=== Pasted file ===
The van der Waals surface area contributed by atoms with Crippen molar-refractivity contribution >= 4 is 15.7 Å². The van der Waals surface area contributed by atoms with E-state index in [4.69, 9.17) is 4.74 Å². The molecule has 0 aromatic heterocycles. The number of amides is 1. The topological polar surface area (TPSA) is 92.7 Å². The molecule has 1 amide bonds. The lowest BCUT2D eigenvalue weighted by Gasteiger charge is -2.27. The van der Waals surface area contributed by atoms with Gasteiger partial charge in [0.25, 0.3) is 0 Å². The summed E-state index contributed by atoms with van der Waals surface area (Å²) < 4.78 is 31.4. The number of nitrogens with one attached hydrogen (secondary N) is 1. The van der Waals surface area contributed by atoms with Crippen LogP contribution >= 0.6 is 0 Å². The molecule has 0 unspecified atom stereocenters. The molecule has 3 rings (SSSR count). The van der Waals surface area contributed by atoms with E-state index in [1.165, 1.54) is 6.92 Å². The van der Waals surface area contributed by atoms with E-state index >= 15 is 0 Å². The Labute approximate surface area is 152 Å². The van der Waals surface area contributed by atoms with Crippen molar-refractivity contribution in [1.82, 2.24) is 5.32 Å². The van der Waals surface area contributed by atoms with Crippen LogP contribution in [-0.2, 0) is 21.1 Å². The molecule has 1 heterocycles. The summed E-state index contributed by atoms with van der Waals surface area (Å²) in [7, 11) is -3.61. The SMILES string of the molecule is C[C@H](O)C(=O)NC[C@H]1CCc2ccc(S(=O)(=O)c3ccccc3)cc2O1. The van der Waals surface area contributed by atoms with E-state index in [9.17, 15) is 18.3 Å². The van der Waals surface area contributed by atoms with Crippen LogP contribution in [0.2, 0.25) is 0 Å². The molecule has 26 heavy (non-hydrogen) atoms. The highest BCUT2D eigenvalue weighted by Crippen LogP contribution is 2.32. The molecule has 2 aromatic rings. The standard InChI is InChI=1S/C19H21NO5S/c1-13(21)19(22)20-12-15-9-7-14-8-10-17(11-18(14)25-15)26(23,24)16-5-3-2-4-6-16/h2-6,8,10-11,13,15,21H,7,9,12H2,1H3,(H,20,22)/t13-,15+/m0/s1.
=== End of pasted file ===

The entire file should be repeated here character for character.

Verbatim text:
The van der Waals surface area contributed by atoms with Crippen molar-refractivity contribution >= 4 is 15.7 Å². The van der Waals surface area contributed by atoms with E-state index in [4.69, 9.17) is 4.74 Å². The molecule has 0 aromatic heterocycles. The number of amides is 1. The topological polar surface area (TPSA) is 92.7 Å². The molecule has 1 amide bonds. The lowest BCUT2D eigenvalue weighted by Gasteiger charge is -2.27. The van der Waals surface area contributed by atoms with Gasteiger partial charge in [0.25, 0.3) is 0 Å². The summed E-state index contributed by atoms with van der Waals surface area (Å²) < 4.78 is 31.4. The number of nitrogens with one attached hydrogen (secondary N) is 1. The van der Waals surface area contributed by atoms with Crippen LogP contribution >= 0.6 is 0 Å². The molecule has 0 unspecified atom stereocenters. The molecule has 3 rings (SSSR count). The van der Waals surface area contributed by atoms with E-state index in [1.165, 1.54) is 6.92 Å². The van der Waals surface area contributed by atoms with E-state index >= 15 is 0 Å². The Labute approximate surface area is 152 Å². The van der Waals surface area contributed by atoms with Crippen molar-refractivity contribution in [1.82, 2.24) is 5.32 Å². The van der Waals surface area contributed by atoms with Crippen LogP contribution in [-0.2, 0) is 21.1 Å². The molecule has 1 heterocycles. The summed E-state index contributed by atoms with van der Waals surface area (Å²) in [7, 11) is -3.61. The SMILES string of the molecule is C[C@H](O)C(=O)NC[C@H]1CCc2ccc(S(=O)(=O)c3ccccc3)cc2O1. The van der Waals surface area contributed by atoms with E-state index in [9.17, 15) is 18.3 Å². The van der Waals surface area contributed by atoms with Crippen LogP contribution in [0.2, 0.25) is 0 Å². The molecule has 26 heavy (non-hydrogen) atoms. The highest BCUT2D eigenvalue weighted by Crippen LogP contribution is 2.32. The molecule has 2 aromatic rings. The standard InChI is InChI=1S/C19H21NO5S/c1-13(21)19(22)20-12-15-9-7-14-8-10-17(11-18(14)25-15)26(23,24)16-5-3-2-4-6-16/h2-6,8,10-11,13,15,21H,7,9,12H2,1H3,(H,20,22)/t13-,15+/m0/s1.